Breaking the glass ceiling in medical academia


The growth of these training institutions has been remarkable over the past decade, with the schools not only increasing the training capacity but also bringing in a lot of innovation around the training of doctors at both general and specialised levels.

The growth of the schools is a window into the growth of academia in the medical field. Back in my years at the undergraduate medical school in Moi University, we only had six professors out of a total complement of over 50 academic staff. Of these, four were foreign nationals, recruited as expatriate highly skilled professionals in a field that had a gross shortage of high-level academic staff. All these professors were already beyond their fifth decade in life!  Over the years, this situation may have changed but not fast enough. The Kenya Universities Act (2012) defines an academic staff as a person appointed to teach, train or conduct research. The universities have a free hand in deciding the criteria for awarding of the ranking of associate professor and professor. In the other fields, these persons would be PhD holders.

 In the field of Medicine, however, PhDs were few and far apart. Most PhD holders were focused on research and they weren’t the most visible doctors in the public eye. The highly specialised best renowned doctors hold fellowships instead. This is a highly specialised training in their area of expertise, to improve their knowledge and skills in providing care to their patients.

To attain the prestigious title of associate professor, one would generally hold a fellowship, coupled with research publications in renowned international journals and provision of research supervision to students. Thereafter, they would continue to serve for a number of years, as lecturers, practitioners, supervisors and researchers, in order to attain the elusive professor title.

As you can imagine, this journey is not easy. The professors have been few and far apart in the field of medicine, and generally they have tended to be much older in age. Additionally, many highly regarded senior lecturers have retired without the prestigious title!

This hasn’t been very encouraging for the emerging crop of young doctors in the profession! The glass ceiling has remained rather high, with very few individuals making the cut. Such was the case until a few years ago when a number of young and highly motivated doctors decided to smash that ceiling like never before. They determined a whole new pace and set new standards in academia, a breath of fresh air and youth.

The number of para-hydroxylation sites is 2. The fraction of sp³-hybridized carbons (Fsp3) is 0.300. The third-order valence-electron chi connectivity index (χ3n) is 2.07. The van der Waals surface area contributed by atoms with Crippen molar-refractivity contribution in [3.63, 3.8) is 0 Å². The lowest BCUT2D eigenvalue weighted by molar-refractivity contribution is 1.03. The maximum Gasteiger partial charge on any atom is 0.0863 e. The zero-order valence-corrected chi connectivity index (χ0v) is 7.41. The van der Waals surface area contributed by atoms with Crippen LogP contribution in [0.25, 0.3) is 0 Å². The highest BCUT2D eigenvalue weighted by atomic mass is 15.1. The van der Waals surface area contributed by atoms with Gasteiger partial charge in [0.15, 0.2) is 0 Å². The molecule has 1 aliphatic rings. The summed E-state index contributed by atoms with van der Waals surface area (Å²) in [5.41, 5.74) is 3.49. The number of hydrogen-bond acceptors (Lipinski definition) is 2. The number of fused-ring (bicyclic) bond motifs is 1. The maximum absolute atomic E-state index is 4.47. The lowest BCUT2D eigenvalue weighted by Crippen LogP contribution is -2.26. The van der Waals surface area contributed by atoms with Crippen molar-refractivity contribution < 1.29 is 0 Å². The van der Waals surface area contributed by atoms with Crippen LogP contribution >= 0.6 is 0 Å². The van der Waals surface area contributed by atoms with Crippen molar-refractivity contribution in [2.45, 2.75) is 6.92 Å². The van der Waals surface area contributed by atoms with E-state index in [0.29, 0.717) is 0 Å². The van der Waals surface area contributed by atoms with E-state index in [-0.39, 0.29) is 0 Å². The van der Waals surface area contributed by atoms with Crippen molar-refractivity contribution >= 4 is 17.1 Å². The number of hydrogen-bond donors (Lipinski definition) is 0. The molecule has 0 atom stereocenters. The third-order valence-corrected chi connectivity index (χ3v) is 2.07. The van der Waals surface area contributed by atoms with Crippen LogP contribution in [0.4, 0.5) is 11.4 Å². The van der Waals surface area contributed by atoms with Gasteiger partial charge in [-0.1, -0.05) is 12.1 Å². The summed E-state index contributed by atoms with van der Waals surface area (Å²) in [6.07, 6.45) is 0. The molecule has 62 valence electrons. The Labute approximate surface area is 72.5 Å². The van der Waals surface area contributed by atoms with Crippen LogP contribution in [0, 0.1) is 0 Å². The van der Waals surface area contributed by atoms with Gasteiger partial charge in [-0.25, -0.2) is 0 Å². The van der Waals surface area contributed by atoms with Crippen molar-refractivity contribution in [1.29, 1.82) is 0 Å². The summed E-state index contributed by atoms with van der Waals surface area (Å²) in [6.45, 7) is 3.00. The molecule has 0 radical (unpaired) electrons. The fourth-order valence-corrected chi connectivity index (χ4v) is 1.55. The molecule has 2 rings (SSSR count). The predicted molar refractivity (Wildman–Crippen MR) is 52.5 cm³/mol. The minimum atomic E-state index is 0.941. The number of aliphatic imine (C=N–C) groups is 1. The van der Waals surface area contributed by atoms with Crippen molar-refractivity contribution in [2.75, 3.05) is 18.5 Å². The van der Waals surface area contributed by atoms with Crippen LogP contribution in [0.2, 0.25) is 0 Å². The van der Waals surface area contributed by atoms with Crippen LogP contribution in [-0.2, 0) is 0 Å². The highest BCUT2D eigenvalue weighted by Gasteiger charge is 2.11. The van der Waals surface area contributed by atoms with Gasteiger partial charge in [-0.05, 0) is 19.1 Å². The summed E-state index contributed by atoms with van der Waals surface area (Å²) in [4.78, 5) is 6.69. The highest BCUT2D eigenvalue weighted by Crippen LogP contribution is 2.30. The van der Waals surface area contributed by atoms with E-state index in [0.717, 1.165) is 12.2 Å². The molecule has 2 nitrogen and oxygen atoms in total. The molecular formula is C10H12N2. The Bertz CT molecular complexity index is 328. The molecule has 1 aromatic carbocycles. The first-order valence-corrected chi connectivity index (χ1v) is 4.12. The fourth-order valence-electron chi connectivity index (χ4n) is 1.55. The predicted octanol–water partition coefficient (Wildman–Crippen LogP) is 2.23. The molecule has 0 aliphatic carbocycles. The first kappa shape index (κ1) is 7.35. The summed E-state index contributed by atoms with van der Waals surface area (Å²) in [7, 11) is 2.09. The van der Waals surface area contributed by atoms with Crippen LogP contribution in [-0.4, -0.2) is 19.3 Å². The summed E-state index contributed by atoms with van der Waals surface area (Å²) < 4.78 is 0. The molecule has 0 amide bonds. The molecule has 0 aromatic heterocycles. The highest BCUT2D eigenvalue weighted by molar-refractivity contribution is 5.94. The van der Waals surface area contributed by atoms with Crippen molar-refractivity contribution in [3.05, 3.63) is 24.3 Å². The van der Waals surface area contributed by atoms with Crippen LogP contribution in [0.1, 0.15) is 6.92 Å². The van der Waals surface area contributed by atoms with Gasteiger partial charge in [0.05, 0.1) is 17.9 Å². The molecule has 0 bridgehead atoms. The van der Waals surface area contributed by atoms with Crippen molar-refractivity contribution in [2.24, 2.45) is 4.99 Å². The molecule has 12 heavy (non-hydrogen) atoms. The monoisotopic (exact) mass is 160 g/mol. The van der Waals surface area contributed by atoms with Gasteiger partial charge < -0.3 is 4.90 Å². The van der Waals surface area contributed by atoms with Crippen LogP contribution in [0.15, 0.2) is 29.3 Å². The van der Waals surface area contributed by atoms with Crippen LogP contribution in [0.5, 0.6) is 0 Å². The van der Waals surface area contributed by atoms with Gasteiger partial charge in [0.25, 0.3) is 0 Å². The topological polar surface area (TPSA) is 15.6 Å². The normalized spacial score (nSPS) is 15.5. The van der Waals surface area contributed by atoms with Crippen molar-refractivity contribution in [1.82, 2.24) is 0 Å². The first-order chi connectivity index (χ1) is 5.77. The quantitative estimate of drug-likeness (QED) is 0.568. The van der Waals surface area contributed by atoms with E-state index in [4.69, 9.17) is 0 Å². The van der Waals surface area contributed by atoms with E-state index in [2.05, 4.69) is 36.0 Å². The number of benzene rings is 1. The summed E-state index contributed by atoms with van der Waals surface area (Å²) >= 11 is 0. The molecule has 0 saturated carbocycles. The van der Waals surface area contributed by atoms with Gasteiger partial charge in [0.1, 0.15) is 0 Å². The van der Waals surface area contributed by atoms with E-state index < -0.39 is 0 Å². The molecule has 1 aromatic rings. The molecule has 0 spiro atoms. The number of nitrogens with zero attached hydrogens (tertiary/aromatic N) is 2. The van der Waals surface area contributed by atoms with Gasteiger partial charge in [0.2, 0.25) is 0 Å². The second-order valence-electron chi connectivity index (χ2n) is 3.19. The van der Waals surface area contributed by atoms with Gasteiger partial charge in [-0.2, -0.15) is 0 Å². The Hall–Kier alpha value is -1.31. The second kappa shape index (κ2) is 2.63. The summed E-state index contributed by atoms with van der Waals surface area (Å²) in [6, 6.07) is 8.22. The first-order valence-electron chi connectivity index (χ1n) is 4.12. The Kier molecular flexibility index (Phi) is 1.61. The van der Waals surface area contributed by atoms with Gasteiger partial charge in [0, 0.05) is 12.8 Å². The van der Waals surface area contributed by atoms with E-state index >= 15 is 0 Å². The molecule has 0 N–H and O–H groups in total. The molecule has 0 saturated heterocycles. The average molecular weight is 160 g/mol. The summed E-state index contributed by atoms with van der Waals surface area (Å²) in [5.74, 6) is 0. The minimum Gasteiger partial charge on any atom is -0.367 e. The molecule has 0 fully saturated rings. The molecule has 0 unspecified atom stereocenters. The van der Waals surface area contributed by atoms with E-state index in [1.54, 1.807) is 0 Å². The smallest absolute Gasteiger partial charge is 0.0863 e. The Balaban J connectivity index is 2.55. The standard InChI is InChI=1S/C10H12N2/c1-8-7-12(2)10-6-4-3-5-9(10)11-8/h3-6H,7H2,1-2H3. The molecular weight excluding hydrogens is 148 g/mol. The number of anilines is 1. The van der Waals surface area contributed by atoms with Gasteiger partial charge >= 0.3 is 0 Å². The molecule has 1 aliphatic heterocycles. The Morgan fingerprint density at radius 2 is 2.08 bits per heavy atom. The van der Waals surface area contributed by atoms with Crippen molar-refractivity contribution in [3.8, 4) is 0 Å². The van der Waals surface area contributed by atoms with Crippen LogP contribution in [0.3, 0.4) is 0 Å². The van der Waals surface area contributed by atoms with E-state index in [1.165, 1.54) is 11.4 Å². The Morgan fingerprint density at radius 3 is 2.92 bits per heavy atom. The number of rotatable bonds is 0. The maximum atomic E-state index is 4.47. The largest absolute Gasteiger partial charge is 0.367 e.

Meet Prof Lukoye Atwoli, first homegrown doctor to earn the title Associate Professor below the age of 40. Prof  holds an MB.Ch.B from Moi University, M.MED (Psychiatry) from University of Nairobi and a PhD form the University of Cape Town. The young Professor has already earned his stripes, having been the Dean, School of Medicine, at his Alma Mata, Moi University. He is the current Dean, The Aga Khan University Medical College, East Africa!

Closely at his heels is Prof Moses Madadi Obimbo, another product of our local university system, currently heading the department of Human Anatomy at the University of Nairobi! Prof Obimbo holds an MB.Ch.B from Moi University, MSc in Human Anatomy, M.MED (Obstetrics & Gynaecology), PhD Human Anatomy. Post-Doctoral Fellowship in Global Health and Post-Doctoral Fellowship in Preterm Birth Initiative. What a mouthful of accolades for such a young person! All these achieved before his 40th birthday.

Dr Ambrose Agweyu is a trail-blazing researcher at the Kenya Medical Research Institute (Kemri). He may not teach in Kenya but is an Adjunct Professor, Stanford University! He is certainly heavily decorated academically, an MB.Ch.B from University of Nairobi, BSc in Physiology from University of Nairobi, MSc in Epidemiology from University of London, M.MED (Paediatrics and Child Health) from University of Nairobi, and a PhD in Epidemiology from University of Warwick. Again, all before setting foot on fourth floor!

Ladies haven’t been left behind either. Dr Eleanor Ochodo Opondo lights the path for the female doctors in this line. An Associate Professor in Stellenbosch University and a senior researcher at Kemri, her accolades are no mean feat. She holds an MB.Ch.B from the University of Nairobi, MIH in International Health from Vrije Universiteit Amsterdam and a PhD in Clinical Epidemiology from University of Amsterdam. All these added to her crown in her 30s!

It takes doing things in an extraordinary way to bring about change. These four don’t make the complete list but they have demonstrated that age is no barrier to academic achievement. They are true icons setting the pace for our young and upcoming doctors in search of academic advancement. It is possible, it is achievable, it is within reach!

Dr Bosire is an obstetrician/gynaecologist


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